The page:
Yoga Minds, Writing Bodies: Contemplative Writing Pedagogy
Christy I. Wenger
Education & Teaching
Yoga Minds, Writing Bodies: Contemplative Writing Pedagogy

In Yoga Minds, Writing Bodies, Christy Wenger argues for the inclusion of Eastern-influenced contemplative education within writing studies. She observes that, although we have "embodied" writing education in general by discussing the rhetorics of racialized, gendered, and disabled bodies, we have done substantially less to address the particular bodies that occupy our classrooms. She proposes that we turn to contemplative education practices that engages student bodies through fusing a traditional curriculum with contemplative practices including yoga, meditation, and the martial arts. Drawing strength from the recent "quiet revolution" (Zajonc) of contemplative pedagogy within postsecondary education and a legacy of field interest attributable to James Moffett, this project draws on case studies of first-year college writers to present contemplative pedagogy as a means of teaching students mindfulness of their writing and learning in ways that promote the academic, rhetorical work accomplished in first-year composition classes while at the same time remaining committed to a larger scope of a writer's physical and emotional well-being.

Available in paperback and hardcover from Parlor Press.

Preface In the beginning, there is no substitute for sweat.
Introduction: From the Sticky Mat to the Classroom: Toward Contemplative Writing Pedagogy What we cannot imagine cannot come into being
Chapter One: The Writing Yogi: Lessons for Embodied Change [It’s] not that I always write about the body, though I often do, but that I always write, consciously, as a body. (This quality more than any other, I think, exiles my work from conventional academic discourse. The guys may be writing with the pen/penis, but they pretend to keep it in their pants.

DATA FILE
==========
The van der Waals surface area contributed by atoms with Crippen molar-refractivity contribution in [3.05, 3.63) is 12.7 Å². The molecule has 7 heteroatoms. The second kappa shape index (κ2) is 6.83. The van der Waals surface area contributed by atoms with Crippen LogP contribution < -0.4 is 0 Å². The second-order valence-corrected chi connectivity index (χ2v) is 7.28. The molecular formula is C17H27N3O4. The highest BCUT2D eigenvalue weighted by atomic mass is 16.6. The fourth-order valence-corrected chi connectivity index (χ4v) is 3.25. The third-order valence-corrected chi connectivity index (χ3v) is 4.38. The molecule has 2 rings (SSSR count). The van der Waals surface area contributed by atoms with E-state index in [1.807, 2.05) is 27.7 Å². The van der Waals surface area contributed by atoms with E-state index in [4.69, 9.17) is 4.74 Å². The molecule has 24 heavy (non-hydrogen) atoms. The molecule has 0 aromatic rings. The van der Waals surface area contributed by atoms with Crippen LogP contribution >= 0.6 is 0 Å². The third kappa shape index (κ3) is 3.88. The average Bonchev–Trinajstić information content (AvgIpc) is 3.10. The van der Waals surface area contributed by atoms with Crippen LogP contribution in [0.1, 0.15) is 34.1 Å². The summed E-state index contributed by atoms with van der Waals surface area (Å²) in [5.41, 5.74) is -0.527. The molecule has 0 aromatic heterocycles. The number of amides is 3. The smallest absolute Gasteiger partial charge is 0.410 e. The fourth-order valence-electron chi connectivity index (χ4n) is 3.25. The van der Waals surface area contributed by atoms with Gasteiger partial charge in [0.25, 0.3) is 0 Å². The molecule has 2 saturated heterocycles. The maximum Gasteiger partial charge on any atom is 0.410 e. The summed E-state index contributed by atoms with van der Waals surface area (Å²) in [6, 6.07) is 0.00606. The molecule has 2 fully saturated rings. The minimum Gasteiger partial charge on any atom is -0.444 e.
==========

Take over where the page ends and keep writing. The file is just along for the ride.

Interchapter One: Using “Body Blogs” to Embody the Writer’s Imagination I have never heard of the mind-body experience in my life but at this moment I still feel like writing is a brain thing and not a mind-body thing. There are only two things that you need to write: your brain, and a hand.
Chapter Two: Personal Presence, Embodied Empiricism and Resonance in Contemplative Writing We teach in a culture that simultaneously obsesses about and disregards bodies and in an academic culture that still views teachers and students as ‘minds’ and ‘intellects’ only …. Our theories of pedagogy cannot afford to neglect the dancing bodies in our classrooms.
Interchapter Two: Habits of Yoga Minds and Writing Bodies Your practice is your laboratory
Chapter Three: Situating Feelings in Contemplative Writing Pedagogy It is difficult to speak of bodily knowledge in words. It is much easier to experience it, to discover what it feels like
Interchapter Three: 26 The Writer’s Breath Your practice is your laboratory.
Conclusion: Namaste I breathe deeply; my students are about to finish their first “yoga for writers” practice with Holly and me, and they look happy and at ease. No one walked out, and I’ve enjoyed this more than I can put into words. I move with my students into a cross-legged position at Holly’s request. We sit quietly for a moment, letting our practice sink in and acknowledging the ways it has subtly changed us in one short hour. Holly explains to my students that yoga practices end with bringing our hands in namaskar mudra, which is a prayer-like position that aligns the hands under the breastbone. She instructs them and reminds me that we bring our hands together and say the phrase, “Namaste” as a way of honoring each other and ourselves. Holly asks us to say this Sanskrit word with conviction and with self-knowledge of what we can achieve when we are aware and acknowledge the union of our body, mind and heart. I recognize that it is this union that guides me, first as a yogi and now as a teacher.
Appendix A: Yoga Asana Handout Iyengar Yoga for Writers*
Appendx B. Yoga Pranayama Handout Writer’s Yoga Breathing*
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